Wednesday, January 10, 2018

Ultra Violet--It's Really Ultra Lavender!


Image result for images of pantone color of the year for 2018

Every year, I wait in anticipation for Pantone's announcement of their chosen color of the new year and I especially love it when they choose a shade of purple that most resembles the color of lavender--the plant, I mean.  They always seem to avoid the elephant in the room and give the pretty purple hue another name than what it really should be.  After all, a rose by any other name is still a rose so why should it be different for another garden princess whom we lovingly refer to as lavender?

Lavender in bloom here at Blooming Hill last summer.
Ultra Violet looks wonderfully, yet not surprisingly familiar to me so I'll just cut to the chase and say that lavender is purple and purple is "Ultra Violet", therefore "Ultra Violet" is purple and purple is lavender! It's gonna be a great year.  Thanks Pantone.  You made my life in lavender even bigger and brighter than I ever could have imagined for 2018.


Monday, December 18, 2017

Ol' Red



A week to go until Christmas and the rush is on since there is no place like home for the holidays and the best way to get there, at least in a Hallmark Christmas card, and perhaps in our own imaginations, would be in a vintage-style, fire engine red truck with your faithful, furry four-legged friend at your side and a freshly cut fur tree in the back, maybe with a few wrapped presents, too.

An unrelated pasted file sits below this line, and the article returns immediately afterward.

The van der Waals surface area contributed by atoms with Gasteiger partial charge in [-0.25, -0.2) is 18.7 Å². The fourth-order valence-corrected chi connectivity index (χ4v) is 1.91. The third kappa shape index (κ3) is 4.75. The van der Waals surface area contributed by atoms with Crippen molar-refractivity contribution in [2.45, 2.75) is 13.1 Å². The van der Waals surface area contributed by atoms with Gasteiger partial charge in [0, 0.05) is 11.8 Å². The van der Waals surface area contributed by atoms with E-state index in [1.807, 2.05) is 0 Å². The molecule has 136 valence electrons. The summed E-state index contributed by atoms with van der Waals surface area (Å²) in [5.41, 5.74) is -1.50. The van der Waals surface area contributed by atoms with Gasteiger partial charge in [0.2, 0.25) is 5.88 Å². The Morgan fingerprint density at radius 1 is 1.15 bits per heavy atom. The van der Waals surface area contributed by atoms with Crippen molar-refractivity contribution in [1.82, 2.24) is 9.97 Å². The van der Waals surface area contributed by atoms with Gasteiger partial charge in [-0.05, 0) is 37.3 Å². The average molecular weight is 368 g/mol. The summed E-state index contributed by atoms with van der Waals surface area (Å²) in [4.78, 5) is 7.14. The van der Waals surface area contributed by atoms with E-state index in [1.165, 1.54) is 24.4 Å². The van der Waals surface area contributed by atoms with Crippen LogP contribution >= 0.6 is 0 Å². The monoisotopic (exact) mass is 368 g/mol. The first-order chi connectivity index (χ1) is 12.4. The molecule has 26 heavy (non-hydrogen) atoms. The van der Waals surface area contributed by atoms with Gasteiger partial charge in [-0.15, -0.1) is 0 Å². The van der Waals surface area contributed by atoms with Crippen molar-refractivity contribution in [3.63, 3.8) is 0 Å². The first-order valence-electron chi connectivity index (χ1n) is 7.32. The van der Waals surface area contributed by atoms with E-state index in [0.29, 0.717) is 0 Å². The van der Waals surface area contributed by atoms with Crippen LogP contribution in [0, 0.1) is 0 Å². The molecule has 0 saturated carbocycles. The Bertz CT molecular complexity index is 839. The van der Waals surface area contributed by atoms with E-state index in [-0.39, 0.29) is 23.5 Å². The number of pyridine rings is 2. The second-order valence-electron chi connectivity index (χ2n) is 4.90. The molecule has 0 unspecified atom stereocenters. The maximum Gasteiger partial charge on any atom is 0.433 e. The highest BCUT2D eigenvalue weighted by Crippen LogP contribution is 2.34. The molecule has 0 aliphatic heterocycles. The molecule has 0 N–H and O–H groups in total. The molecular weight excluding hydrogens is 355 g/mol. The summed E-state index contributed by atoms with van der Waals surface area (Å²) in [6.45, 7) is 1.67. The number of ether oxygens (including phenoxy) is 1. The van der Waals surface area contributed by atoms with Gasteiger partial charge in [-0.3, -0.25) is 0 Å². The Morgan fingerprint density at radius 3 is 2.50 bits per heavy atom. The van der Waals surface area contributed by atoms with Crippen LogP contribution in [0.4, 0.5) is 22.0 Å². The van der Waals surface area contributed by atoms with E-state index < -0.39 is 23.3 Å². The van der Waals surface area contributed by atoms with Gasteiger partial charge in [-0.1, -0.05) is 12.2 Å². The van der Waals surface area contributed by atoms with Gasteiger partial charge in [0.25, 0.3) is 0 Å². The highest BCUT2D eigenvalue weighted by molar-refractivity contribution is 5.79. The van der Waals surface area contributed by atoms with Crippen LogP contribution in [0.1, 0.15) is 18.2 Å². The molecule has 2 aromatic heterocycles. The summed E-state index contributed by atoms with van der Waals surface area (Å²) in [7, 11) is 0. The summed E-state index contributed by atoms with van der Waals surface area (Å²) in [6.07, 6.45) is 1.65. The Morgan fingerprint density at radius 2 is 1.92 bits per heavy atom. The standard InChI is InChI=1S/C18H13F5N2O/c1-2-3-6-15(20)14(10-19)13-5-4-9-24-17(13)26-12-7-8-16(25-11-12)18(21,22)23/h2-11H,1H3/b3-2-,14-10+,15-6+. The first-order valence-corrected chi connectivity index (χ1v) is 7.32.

This piece of Americana seems to be the newest holiday--yet has always been there in plain site--symbol of coming back home to spend time with family and appreciate the simpler things in life, even if it means your home is in a city high-rise.


Our Blooming Hill rendition of "OL' Red" is a real work horse here, hauling everything from trailers and boats to stone and mulch the whole year through:)
I happen to be one of those fortunate owners of an old red truck.  However, our "Ol' Red" is  border-lining on something akin to being beyond bucolic, but has survived more than a few new transmissions, is approaching 300 thousand miles and is proudly competing with the Ever Ready Bunny and an old Timex watch as it "takes a licking and keeps on ticking!"  Yes--I know I'm showing my age with that commercial buzz line:)

Something about these images of old red trucks carrying a fresh, perfectly shaped Christmas Tree just plucked from a snow covered forest of fragrant pine and ready to be displayed in a place of honor, turns our hearts toward home, wherever that may be.  Anticipation swells in our hearts as we envision the emerald green tree in a ruby red truck trundling through the woods and over the icy roads to the front door of the ever familiar homestead.  A wood burning fire, Nana's cookies and hot chocolate await their arrival. There is no room for Scrooge here--just homecoming happiness and love!